Bennington Banner from Bennington, Vermont on November 3, 1984 · 31
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Bennington Banner from Bennington, Vermont · 31

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Bennington, Vermont
Issue Date:
Saturday, November 3, 1984
Page:
31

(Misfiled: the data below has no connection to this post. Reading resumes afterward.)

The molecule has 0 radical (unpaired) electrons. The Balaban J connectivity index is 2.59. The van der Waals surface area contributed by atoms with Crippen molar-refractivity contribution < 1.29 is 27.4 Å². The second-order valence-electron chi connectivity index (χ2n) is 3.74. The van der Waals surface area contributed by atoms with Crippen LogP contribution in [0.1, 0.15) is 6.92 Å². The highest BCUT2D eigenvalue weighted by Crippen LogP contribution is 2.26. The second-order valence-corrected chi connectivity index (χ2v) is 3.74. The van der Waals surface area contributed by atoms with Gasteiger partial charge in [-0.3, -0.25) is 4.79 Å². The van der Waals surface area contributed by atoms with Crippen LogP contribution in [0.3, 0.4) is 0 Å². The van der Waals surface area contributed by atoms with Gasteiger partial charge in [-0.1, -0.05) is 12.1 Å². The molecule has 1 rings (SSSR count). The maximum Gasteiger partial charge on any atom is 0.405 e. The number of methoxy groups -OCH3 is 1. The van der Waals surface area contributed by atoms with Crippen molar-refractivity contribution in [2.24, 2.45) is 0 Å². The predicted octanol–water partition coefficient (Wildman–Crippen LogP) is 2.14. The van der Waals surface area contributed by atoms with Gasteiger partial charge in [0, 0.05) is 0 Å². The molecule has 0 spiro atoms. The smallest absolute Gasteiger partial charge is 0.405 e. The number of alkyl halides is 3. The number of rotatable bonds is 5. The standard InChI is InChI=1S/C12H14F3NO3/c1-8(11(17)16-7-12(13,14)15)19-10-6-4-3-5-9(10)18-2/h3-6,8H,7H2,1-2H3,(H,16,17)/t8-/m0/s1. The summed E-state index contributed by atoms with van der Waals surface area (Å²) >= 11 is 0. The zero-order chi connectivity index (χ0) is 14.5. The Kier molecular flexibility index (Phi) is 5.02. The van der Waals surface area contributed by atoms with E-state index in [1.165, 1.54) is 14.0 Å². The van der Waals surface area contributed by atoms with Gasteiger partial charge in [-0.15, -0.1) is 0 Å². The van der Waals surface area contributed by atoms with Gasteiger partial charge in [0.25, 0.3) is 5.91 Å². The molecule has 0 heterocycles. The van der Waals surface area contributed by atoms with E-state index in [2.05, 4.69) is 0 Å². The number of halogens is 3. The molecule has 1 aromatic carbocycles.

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Networks crank up for election night By JOAN HANAUER UPI TV Reporter NEW YORK (UPI ) A familiar face will be missing when TVs election night gang gets together next Tuesday Walter Cronkite wont be there. Cronkite, who retired from CBS in 1981, anchored every presidential race since the networks began covering them in 1952 except 1964. That was the year CBS, worried about competition from the popular NBC team of Chet Huntley and David Brinkley, went with Robert Trout and Roger Mudd in his place. Cronkite was back in 1968. This year CBS suggested several possible election night assignments for Cronkite but the veteran anchorman and the network were unable to get together on his role. As of this writing he will be included out on CBS election night coverage. All three networks plan continuous coverage of the election, as does Cable News Network. PBS, which does not maintain a regular news staff, will air regularly scheduled programing. Dan Rather will anchor for CBS, Tom Brokaw will do the honors for NBC and on ABC Peter Jennings and David Brinkley will co-anchor. CNN will field two anchor teams Don Farmer and Chris Curie will alternate every 90 minutes with Bernard Shaw and Mary Alice Williams. Earliest to come on the air will be CNN at 5 p.m. Eastern Time. Along will come NBC at 6:30 p.m. and CBS and ABC at 7 p.m., all Eastern time. The backup teams are about as television news junkies would expect. The ABC anchor team will be joined in New York by Barbara Walters and news analyst George Will. Sam Donaldson will be with President Reagan, Brit Hume with Walter Mondale, Lynn Sher with Geraldine Ferraro and Carole Simpson with George Bush. Barry Serafin will report the results of ABCs exit polls, in past elections considered by some experts the best in the business, while chief political correspondent Sander Vanocur will do an overview of the election and analyze results of the Senate races. Capitol Hill correspondent Charles Gibson will analyze the House races. At NBC, Brokaw will report on the national and state-by-state presidential contests, while chief political correspondent Roger Mudd covers Congress. John Chancellors chores will include handling the data from NBCs national polling of 40.000 voters, conducted by a staff of about 4.000 precinct reporters. Connie Chung will handle added feeds to affiliates. At CBS, Bruce Morton will provide details of the presidential race in individual states, Bob Schieffer will cover the Senate, Lesley Stahl the House, while Bill MoyersJiandles analysis and commentary. Diane Sawyer will represent special interest groups. Andy Rooney and Charles Kuralt will add their own distinctive insights. CBS will conduct exit polls in key states, and with The New York Times will question about 10,000 voters to find out who they voted for and why. The poll also will take into account the gender gap, new voters and the possible realignment of political parties. The CNN team includes Dan Schorr analyzing results in Washington, where he will be joined by columnists Roland Evans and Robert Novak. The guest star in the CNN lineup is Theodore White, Pulitzer Prize-winning author of the Making of the President best-sellers. All will cover the four candidates, as well as Democratic and Republican headquarters. NBC also is boasting of a computer-age advance this year computer-driven animated displays in which actual vote totals will automatically control graphics displays shown on the television screen. PBS plans nothing special for election night, although local stations may choose to air their own election coverage. But anyone who lusts for a final debate can tune in Advocates 84: Who Should Be President on Nov. 4, 10-11 p.m. (check local listings). William Rusher, publisher of the National Review, will be the Reagan advocate; Rep. Barney Frank, D-Mass., the Mondale advocate. Witnesses for Mondale will be Massachusets Gov. Michael Dukakis and Connecticut Sen. Christopher Dodd. The Reagan witnesses will be U.N. Ambassador Jeane Kirkpatrick and Rep. Jack Kemp, R-N.Y. More American opera companies report losses NEW YORK (UPI) - Opera is big business in the United States and Canada but expenses continue to outpace growth of income for most opera companies, according to a new study of the field. Profile: 1984, published this week by the 89 company OPERA America organization, said North American opera companies with total operating expenses of $197 million in 1983 are experiencing a growing income gap in spite of stringent cost-cutting measures and increased investment in fund-raising activities. Forty-five percent of the companies reported an operating loss for 1983, up 4 percent over the previous year, and 58 percent of those submitting attendance figures reported an audience decrease. Only nine of the companies reported an endowment of $500,000 or more. The survey blamed the labor-intensive aspect of staging and performing opera as the reason for ever-increasing operating expenses. Sixty-two percent of opera companies aggregate income goes to personnel. The leveling off of funding has resulted in shrinkage, both in repertory and quality, OPERA America reported in a review of the 1982-83 opera year. During the past three years, there has been a constant battle against erosion of quality and the swelling tide of red ink, the report said. Fewer new productions and reductions of chorus and orchestra rehearsals were common cost-cutting measures. More of the most popular of the traditional works filled the opera season and there was an increase in the number of operettas and musicals from the past in order to enhance box officy sales. An analysis of performance data shows that companies are performing a shrinking pool of repertoire there was a 7 percent drop in the number of different works performed during the course of the season as companies moved toward more popular operas and works requiring smaller orchestras and choruses and fewer stage sets. The survey noted that fund-raising activities consume increasing amounts of opera companies financial resources and increasing time on the part of opera officials and volunteers. Many companies, particularly smaller ones, are vulnerable to the effects of local economic conditions, with corporate giving tending to fluctuate more than any other sources of income. Nevertheless, more high quality opera is being produced professional today than ever before, said OPERA News president Robert Herman, commenting on the survey. But compromises have had to be made. Productions shared by several opera companies save money, but they also weaken a companys ability to make an artistic statement. The luxury of producing new or seldom performed works is too risky at the box office for many companies to undertake, A resurgence of game shows By VERNON SCOTT UPI Hollywood Reporter HOLLYWOOD (UPI) - Game shows are back on the tube with a vengeance 26 in all and 22 of them on a daily basis. There are more quiz, game or audience participation series than there are cops and robbers shows. , Some are strictly for laughs The Newlywed Game, The Dating Game" and Anything for Money. A few strive for intellectual stimulation Scrabble and Super Password. Many appeal to avarice $100,000 Name That Tune, $25,000 Pyramid and Wheel of Fortune. Others defy analysis Body Language, Press Your Luck and The Jokers Wild. Then theres Family Feud, "Lets Make a Deal," Video Game, Putting On The Hits, "Tic Tac Dough and Sale of the Century. These shows are building larger and larger audiences on independent stations across the country. The most popular show in syndication, for instance, is Wheel of Fortune." It is seen in 170 markets, more than M-A-S-H. There appears to be a convenant of some sort between game shows and closet viewers. None of the shows are seen in prime time and rarely do people with respectable IQs discuss them in public. So pervasive is the trend that some old game shows have been exhumed and revived for todays increased interest in the genre, including Name That Tune, Lets Make a Deal and Jeopardy. Alex Trebek, producer and host of resurfaced Jeopardy, is at a loss to explain why viewers are turning away from daytime soaps to watch contestants vie for bucks, exotic vacations and kitchen appliances. Trebek, like most game show hosts, has been around the bam a time or two. He has hosted seven other game shows, including Wizard of Odds, High Rollers," Double Dare" and Battlestars. I cant account for the new popularity of game shows, said the affable Trebek. But I do know they have caught fire in syndication. Theyve replaced the variety talk shows that were so popular a few years back." Trebek, a transplanted Canadian, is making a fortune from Jeopardy, but like almost all game show ringmasters, he is mildly resdless. He is typical of his tribe, polished, well-educated, articulate, good-looking, adroit at putting people at ease and fast on his feet. These attributes, however attractive, can be a collective hindrance in show business. Once a game show host, always a game show host," Trebek said with good-natured irritation. Were trapped by our own success while making tons of money. Rarely does anyone in show business take us seriously as actors, hosts of other shows or even as comedians. People look down their noses at us even though we do well in a difficult job. We have to show impartiality to the contestants while encouraging them to do their best and to keep the game and the conversational ball rolling for the amusement of the studio audience and viewers at home. Trebek aspires to producing television shows, acting in TV and movies and conducting an interview show along the lines of Entertainment Tonight and Good Morning, America." He says a few game show hosts are content with their lot, among them veterans and the dependence on the few real superstar singers to assure sold out houses has resulted in such competition that they must be booked years in advance. Herman called for an increase in the 2.3 percent level of federal subsidy of opera companies, not to the 90 percent level that exists in Europe but a more realistic 25 percent. Other findings in the survey were : Total earnings for opera companies increased 13 percent in 1983, so that earned income represented 51 percent of all opera income. Donations from individuals were the largest component of contributed income and represented 16 percent of total income, followed by corporations at 6 percent, foundations at 5 percent. State and local governments accounted for 6 percent. 60 percent of opera companies were forced to raise top ticket prices to meet income goals, but almost all companies continued to make tickets available under $10;' Bill Cullen and Bob Barker, possibly because they have enjoyed such outstanding success. We play a sort of game ourselves, Trabek said. Its called musical hosts. We go from one game to another, people like Chuck Woolery, Tom Kennedy, Jack Narz, Jim Lange, Jim Perry, Wink Martindale and Bob Eubanks. "Theyre all good guys, polished and bright. They give viewers the feeling that they are doing everything possible to help the contestants win. Sometimes it isnt easy to help a losing contestant fight despondency and to keep him in the game. "I know them all. And most of them share my feelings about moving on to other, more important projects. One of the most successful guys at doing other things is Peter Marshall. He used Hollywood Squares to open up a singing career and stage appearances. And you know a man like Monty Hall is capable of doing many other things, but its difficult to break out of the game-show mold. Financially, I suppose game shows are not a bad trap to be in. But a trap is still a trap no matter how plush. Banner TV Week. No . 3-9. 1984 9 I